A relatively new federal agency, ostensibly set up to crack down on cyber threats from foreign hackers, is now facing increased scrutiny from Republican lawmakers over allegations that the agency has abused its power and turned against American citizens.
As Politico reports, the Cybersecurity and Infrastructure Security Agency (CISA) has been actively and disproportionately targeting conservative voices online in an effort to combat so-called “misinformation” since it was founded in 2018, according to multiple Republican members of Congress.
“CISA has blatantly violated the First Amendment and colluded with Big Tech to censor the speech of ordinary Americans,” said Senator Rand Paul (R-Ky.), the ranking member of the Senate Homeland Security Committee, which has jurisdiction over CISA.
After CISA’s director Chris Krebs rejected claims of voter fraud in 2020 despite widespread evidence, President Donald Trump fired him. Now, Republicans in Congress have increasingly voiced support for defunding the agency, particularly after the GOP regained control of the House of Representatives in 2022.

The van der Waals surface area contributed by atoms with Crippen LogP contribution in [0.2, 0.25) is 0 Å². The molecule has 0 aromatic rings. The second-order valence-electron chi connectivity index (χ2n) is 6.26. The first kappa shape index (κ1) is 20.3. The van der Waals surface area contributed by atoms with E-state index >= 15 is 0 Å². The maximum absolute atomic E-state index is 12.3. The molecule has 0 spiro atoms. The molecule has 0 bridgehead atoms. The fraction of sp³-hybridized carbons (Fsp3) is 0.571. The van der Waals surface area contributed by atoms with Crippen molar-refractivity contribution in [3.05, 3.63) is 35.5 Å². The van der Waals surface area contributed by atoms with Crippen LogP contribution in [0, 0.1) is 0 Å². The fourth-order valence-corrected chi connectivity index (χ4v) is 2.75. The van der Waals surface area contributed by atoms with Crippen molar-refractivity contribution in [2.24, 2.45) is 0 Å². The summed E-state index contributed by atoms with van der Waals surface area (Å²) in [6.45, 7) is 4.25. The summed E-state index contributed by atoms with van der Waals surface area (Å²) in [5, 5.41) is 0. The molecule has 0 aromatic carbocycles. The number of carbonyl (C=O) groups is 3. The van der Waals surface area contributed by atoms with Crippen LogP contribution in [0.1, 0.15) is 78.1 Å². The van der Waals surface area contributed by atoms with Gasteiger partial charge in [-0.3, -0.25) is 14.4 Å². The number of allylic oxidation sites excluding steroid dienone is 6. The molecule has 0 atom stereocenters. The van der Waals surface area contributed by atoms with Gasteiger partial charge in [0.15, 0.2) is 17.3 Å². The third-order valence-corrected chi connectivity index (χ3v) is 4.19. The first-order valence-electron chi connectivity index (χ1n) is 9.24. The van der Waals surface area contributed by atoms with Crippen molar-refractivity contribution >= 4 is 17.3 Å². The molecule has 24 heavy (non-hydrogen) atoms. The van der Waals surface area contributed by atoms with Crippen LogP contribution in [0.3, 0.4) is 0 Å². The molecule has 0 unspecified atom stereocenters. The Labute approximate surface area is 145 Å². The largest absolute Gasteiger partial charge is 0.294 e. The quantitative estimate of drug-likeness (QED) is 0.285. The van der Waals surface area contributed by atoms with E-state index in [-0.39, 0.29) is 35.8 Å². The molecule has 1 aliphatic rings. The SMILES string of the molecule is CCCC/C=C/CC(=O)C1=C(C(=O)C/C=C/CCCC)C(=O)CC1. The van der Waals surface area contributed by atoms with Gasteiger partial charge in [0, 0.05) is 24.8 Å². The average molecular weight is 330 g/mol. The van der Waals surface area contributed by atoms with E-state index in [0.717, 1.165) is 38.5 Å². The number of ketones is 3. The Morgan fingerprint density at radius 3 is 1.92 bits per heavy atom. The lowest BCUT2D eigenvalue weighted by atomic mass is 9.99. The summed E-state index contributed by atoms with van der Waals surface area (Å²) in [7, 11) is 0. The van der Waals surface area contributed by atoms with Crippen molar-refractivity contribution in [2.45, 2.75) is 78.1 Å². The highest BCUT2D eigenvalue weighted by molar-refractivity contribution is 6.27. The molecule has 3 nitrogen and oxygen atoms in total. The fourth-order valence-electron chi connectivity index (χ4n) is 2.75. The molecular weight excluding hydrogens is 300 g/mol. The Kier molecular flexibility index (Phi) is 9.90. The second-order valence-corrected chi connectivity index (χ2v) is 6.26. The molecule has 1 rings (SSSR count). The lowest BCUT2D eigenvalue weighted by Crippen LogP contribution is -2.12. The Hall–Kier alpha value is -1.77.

In June of 2023, the House Judiciary Committee, led by Chairman Jim Jordan (R-Ohio), released a report declaring that CISA was “the nerve center” of the Biden Administration’s systematic efforts to suppress conservative voices online. At the end of September, over 100 House Republicans launched an effort to cut CISA’s $3 billion budget by 25%. Earlier this month, after multiple lawsuits against CISA by Republican attorneys general across the country, several new restrictions were implemented against CISA by various court rulings.
On Friday, the Supreme Court agreed to review the case against CISA, freezing any restrictions implemented by lower courts in the meantime.
Meanwhile, Democrats have defended CISA by claiming that it is a crucial national security apparatus. Congressman Eric Swalwell (D-Calif.) said in a statement that “defunding CISA is inviting a Chinese and/or Russia cyberattack against our government and thousands of costly ransomware attacks against small and medium-sized businesses.”
CISA frequently colluded with social media platforms in both 2020 and 2022; in the former election cycle, the agency actively forwarded tips about possible hoaxes to social media giants like Facebook and Twitter. In the 2022 midterm cycle, CISA held regular calls between other federal agencies and social media companies to discuss what they considered to be “disinformation.”